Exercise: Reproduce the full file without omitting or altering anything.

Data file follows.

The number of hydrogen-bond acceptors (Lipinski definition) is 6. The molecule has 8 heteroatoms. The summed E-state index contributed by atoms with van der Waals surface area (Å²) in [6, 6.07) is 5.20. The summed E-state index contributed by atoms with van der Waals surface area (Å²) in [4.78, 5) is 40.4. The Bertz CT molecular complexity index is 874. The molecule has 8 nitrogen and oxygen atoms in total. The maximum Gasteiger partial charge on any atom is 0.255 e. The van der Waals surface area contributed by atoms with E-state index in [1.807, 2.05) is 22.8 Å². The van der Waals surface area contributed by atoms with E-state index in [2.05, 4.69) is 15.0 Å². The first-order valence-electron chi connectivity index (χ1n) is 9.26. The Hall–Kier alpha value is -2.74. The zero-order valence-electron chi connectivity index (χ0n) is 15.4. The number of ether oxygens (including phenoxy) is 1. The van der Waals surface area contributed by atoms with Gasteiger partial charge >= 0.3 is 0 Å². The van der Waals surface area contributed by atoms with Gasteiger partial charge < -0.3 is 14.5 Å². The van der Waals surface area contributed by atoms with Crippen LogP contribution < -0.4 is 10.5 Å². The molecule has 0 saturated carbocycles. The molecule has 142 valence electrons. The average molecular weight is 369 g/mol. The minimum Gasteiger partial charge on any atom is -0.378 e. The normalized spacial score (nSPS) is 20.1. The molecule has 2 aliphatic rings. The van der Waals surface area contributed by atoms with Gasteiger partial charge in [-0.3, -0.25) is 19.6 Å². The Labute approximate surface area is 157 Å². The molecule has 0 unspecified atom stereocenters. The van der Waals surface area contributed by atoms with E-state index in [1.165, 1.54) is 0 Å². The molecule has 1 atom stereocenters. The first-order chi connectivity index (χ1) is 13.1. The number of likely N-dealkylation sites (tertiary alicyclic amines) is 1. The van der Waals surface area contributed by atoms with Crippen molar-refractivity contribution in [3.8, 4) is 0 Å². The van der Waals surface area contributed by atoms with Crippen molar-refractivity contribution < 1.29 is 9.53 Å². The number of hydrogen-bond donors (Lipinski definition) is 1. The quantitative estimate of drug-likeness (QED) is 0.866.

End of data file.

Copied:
The number of hydrogen-bond acceptors (Lipinski definition) is 6. The molecule has 8 heteroatoms. The summed E-state index contributed by atoms with van der Waals surface area (Å²) in [6, 6.07) is 5.20. The summed E-state index contributed by atoms with van der Waals surface area (Å²) in [4.78, 5) is 40.4. The Bertz CT molecular complexity index is 874. The molecule has 8 nitrogen and oxygen atoms in total. The maximum Gasteiger partial charge on any atom is 0.255 e. The van der Waals surface area contributed by atoms with E-state index in [1.807, 2.05) is 22.8 Å². The van der Waals surface area contributed by atoms with E-state index in [2.05, 4.69) is 15.0 Å². The first-order valence-electron chi connectivity index (χ1n) is 9.26. The Hall–Kier alpha value is -2.74. The zero-order valence-electron chi connectivity index (χ0n) is 15.4. The number of ether oxygens (including phenoxy) is 1. The van der Waals surface area contributed by atoms with Gasteiger partial charge >= 0.3 is 0 Å². The van der Waals surface area contributed by atoms with Gasteiger partial charge < -0.3 is 14.5 Å². The van der Waals surface area contributed by atoms with Crippen LogP contribution < -0.4 is 10.5 Å². The molecule has 0 saturated carbocycles. The molecule has 142 valence electrons. The average molecular weight is 369 g/mol. The minimum Gasteiger partial charge on any atom is -0.378 e. The normalized spacial score (nSPS) is 20.1. The molecule has 2 aliphatic rings. The van der Waals surface area contributed by atoms with Gasteiger partial charge in [-0.3, -0.25) is 19.6 Å². The Labute approximate surface area is 157 Å². The molecule has 0 unspecified atom stereocenters. The van der Waals surface area contributed by atoms with E-state index in [1.165, 1.54) is 0 Å². The molecule has 1 atom stereocenters. The first-order chi connectivity index (χ1) is 13.1. The number of likely N-dealkylation sites (tertiary alicyclic amines) is 1. The van der Waals surface area contributed by atoms with Crippen molar-refractivity contribution in [3.8, 4) is 0 Å². The van der Waals surface area contributed by atoms with Crippen molar-refractivity contribution < 1.29 is 9.53 Å². The number of hydrogen-bond donors (Lipinski definition) is 1. The quantitative estimate of drug-likeness (QED) is 0.866.